As if computer virus attacks intent on disrupting service or stealing data were not enough, the more preferred flavor of the day is ransomware. With ransomware, in theory you do not lose your data if you pay the ransom, but you will have experienced disruption of service. And like all classic ransom situations, you are at the mercy of the criminal’s word that they will in fact release your hostage data if you pay up! One must wonder, though, what’s in it for them to follow through? It’s not like you’re going to give your attacker a positive review on Yelp nor are they looking for “preferred attacker” status!
You might be thinking “Who cares? I’ve got a solid backup solution in place and can recover without paying.” Maybe you do, maybe you don’t. In many cases of traditional backup services, you may be surprised to find you really don’t. Here are a couple of the internal secrets that might be of interest.
- Attacks are targeted, not just random. Through the use of social media and other research, including examining how customers interact with your business online, cyber criminals gain insight into the makeup of your IT infrastructure prior to launching an attack.
- Attacks are targeting critical applications and high traffic systems. When an attack is launched, attackers aim for data that is vital to your critical applications. If they learn, for example, you use a particular DBMS, they will target filetypes that tend to be associated to those databases. Likewise, high traffic systems tend to cause greater pain at a faster rate when they are out of service, so email and web servers are frequently on the hot list.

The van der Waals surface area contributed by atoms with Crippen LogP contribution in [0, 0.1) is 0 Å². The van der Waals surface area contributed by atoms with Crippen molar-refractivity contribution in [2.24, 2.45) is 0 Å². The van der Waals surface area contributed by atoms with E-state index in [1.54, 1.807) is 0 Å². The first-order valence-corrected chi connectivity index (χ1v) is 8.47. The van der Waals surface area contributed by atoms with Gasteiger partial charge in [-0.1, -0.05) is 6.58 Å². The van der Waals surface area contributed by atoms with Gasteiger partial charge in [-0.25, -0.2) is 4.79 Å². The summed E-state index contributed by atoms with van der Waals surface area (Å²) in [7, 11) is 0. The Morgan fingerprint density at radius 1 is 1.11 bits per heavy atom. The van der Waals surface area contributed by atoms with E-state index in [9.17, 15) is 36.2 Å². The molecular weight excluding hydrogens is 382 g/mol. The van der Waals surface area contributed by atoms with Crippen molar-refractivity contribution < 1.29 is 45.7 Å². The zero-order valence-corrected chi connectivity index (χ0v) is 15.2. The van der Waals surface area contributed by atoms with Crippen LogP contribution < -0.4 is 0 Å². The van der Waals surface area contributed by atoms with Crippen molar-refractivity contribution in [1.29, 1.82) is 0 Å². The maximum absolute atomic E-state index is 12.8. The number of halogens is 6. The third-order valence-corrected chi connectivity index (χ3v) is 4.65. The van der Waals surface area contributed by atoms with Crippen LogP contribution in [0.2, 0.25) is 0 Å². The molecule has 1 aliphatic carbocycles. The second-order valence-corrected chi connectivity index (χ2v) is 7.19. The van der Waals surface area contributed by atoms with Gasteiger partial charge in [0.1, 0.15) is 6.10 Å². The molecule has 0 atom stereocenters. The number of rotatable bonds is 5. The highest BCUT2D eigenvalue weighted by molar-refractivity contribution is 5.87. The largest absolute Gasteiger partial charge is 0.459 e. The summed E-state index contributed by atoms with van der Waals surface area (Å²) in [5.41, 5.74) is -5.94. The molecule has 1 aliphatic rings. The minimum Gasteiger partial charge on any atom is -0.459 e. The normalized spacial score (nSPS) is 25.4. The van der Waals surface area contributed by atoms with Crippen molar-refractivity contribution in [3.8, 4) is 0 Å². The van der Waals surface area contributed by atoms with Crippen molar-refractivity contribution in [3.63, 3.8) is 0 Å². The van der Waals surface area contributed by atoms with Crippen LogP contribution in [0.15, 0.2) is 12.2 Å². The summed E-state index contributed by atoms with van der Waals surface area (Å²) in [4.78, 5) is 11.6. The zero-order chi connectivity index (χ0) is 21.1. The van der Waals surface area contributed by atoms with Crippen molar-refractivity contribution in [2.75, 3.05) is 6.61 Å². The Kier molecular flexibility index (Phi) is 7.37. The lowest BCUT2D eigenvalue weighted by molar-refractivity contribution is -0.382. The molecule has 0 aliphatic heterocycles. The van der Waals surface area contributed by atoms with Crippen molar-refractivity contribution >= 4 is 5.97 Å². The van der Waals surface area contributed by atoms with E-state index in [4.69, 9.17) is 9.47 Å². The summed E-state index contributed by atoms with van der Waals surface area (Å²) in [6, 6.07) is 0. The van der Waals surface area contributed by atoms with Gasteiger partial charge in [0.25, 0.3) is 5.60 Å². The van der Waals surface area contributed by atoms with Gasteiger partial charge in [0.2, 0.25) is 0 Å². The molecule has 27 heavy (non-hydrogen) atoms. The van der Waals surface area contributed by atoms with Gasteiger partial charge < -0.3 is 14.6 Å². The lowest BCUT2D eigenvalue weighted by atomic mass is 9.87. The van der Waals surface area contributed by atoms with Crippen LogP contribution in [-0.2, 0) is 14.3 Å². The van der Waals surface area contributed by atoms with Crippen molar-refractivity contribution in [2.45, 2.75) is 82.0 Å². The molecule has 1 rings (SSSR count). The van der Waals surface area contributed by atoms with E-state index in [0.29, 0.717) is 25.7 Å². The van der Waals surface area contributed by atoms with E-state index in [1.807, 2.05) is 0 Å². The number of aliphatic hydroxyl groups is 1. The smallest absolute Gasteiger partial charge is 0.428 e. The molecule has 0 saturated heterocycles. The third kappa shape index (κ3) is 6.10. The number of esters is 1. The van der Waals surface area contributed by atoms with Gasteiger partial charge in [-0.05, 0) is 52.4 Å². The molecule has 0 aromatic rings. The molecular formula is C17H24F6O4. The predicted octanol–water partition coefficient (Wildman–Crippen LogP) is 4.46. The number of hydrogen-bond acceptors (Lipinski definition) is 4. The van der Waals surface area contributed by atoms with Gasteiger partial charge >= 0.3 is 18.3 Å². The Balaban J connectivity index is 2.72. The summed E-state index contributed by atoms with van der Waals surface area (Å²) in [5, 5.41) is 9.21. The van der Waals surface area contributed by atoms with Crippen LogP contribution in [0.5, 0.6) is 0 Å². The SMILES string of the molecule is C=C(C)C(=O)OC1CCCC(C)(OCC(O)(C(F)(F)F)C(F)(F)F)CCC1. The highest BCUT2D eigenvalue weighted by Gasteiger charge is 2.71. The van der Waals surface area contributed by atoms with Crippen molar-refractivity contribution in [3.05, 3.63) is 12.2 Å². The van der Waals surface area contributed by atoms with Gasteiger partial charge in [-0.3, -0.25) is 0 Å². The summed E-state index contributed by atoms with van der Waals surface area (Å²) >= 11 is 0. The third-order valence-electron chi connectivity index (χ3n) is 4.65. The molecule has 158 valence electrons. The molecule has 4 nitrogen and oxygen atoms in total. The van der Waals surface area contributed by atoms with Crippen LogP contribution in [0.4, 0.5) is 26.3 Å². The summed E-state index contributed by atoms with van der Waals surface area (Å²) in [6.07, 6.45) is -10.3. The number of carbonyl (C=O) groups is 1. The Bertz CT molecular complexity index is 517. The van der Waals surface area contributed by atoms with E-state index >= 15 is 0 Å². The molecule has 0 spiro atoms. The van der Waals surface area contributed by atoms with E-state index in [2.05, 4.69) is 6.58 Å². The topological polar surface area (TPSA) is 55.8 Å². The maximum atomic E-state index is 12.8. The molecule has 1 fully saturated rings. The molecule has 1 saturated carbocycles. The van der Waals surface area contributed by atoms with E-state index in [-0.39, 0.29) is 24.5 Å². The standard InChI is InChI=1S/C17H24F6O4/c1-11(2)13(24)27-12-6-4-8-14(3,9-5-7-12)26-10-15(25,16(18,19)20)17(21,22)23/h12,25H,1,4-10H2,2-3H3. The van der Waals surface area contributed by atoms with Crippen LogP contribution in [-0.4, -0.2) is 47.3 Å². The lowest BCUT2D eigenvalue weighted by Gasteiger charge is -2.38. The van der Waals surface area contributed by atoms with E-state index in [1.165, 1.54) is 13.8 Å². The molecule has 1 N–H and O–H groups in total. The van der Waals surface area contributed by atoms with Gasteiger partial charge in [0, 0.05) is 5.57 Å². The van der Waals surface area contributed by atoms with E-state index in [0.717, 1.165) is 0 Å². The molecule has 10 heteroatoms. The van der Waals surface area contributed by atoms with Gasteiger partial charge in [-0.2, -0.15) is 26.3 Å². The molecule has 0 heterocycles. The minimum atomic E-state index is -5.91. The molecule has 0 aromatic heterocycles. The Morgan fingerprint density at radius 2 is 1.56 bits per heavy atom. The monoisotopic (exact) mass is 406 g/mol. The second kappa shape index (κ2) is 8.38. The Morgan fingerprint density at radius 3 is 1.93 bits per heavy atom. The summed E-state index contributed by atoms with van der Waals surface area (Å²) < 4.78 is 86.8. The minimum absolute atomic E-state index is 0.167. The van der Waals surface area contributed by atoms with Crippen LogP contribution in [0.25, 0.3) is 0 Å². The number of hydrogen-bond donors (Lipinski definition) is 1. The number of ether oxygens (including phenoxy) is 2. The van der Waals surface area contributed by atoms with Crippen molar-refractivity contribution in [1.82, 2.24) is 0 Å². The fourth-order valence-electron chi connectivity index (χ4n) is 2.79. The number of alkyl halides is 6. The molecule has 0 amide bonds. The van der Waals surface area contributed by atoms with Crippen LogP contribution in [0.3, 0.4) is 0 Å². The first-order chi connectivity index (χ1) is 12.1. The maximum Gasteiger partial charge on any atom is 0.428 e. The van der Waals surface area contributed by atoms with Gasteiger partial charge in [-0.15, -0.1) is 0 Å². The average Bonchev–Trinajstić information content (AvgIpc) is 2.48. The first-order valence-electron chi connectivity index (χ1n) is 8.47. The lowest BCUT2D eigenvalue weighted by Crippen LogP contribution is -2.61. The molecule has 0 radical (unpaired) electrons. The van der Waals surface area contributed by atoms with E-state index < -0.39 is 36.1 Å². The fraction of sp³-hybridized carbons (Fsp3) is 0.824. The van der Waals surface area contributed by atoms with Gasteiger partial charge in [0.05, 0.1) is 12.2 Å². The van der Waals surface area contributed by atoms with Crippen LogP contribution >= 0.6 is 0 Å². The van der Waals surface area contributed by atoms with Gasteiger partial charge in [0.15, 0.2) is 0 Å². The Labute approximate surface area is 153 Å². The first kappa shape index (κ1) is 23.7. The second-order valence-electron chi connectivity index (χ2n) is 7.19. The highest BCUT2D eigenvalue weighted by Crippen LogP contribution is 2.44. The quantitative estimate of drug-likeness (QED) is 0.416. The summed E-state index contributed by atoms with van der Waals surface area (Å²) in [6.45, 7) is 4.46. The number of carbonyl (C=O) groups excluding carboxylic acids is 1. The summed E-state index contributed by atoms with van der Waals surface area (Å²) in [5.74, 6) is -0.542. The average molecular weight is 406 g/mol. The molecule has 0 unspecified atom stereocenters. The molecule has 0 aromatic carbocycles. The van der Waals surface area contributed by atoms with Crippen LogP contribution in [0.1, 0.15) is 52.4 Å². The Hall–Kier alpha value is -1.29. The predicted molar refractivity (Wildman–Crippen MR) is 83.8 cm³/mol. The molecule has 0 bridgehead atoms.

- Attacks target backup data. When backups are taken, they are often stored on locally accessible file systems or storage servers. They also tend to have tell-tale signs identifying them as backups. Even if they cannot be infected, they can be encrypted and held as part of the ransom. This is probably the most significant point – yes, you may have backups, but they may be unavailable for recovery!
So when ransomware attacks, and your critical systems stop functioning because the critical data files are suddenly encrypted and unreadable, and systems crash and won’t restart because the OS and configuration files have been locked up, and your system admin tells you the backup files have also been compromised, it can be a very bad day indeed!
Take heart, though, there are options to help win the battle against ransomware.
Consider Cloud based Backup as a Service (BaaS). With your backups stored off the local network, the ransomware will not be able to access and encrypt them. This at least enables you to recover to a point before the ransomware attack took place. There will still be down time, and a fair amount of work to recover, but you have a clean backup from which you can recover.
Add in Disaster Recovery as a Service (DRaaS) and you gain greater control and ease of recovery. With commercial grade Disaster Recovery as a Service, your recovery is simplified and expedited, even protecting backup and DR files that are stored on the local network. Access to the recovery files is only available through the DR portal, so even if the ransomware obtains administrative privileges within your network, it’s not going to get to these files! So whether recovering on-premise or in the Cloud, your source for recovery is clean, and with DRaaS tools, executing the recovery can be highly automated and very rapid.
Ransomware is winning the battle against traditional backups, but you can fight back with BaaS and DRaaS!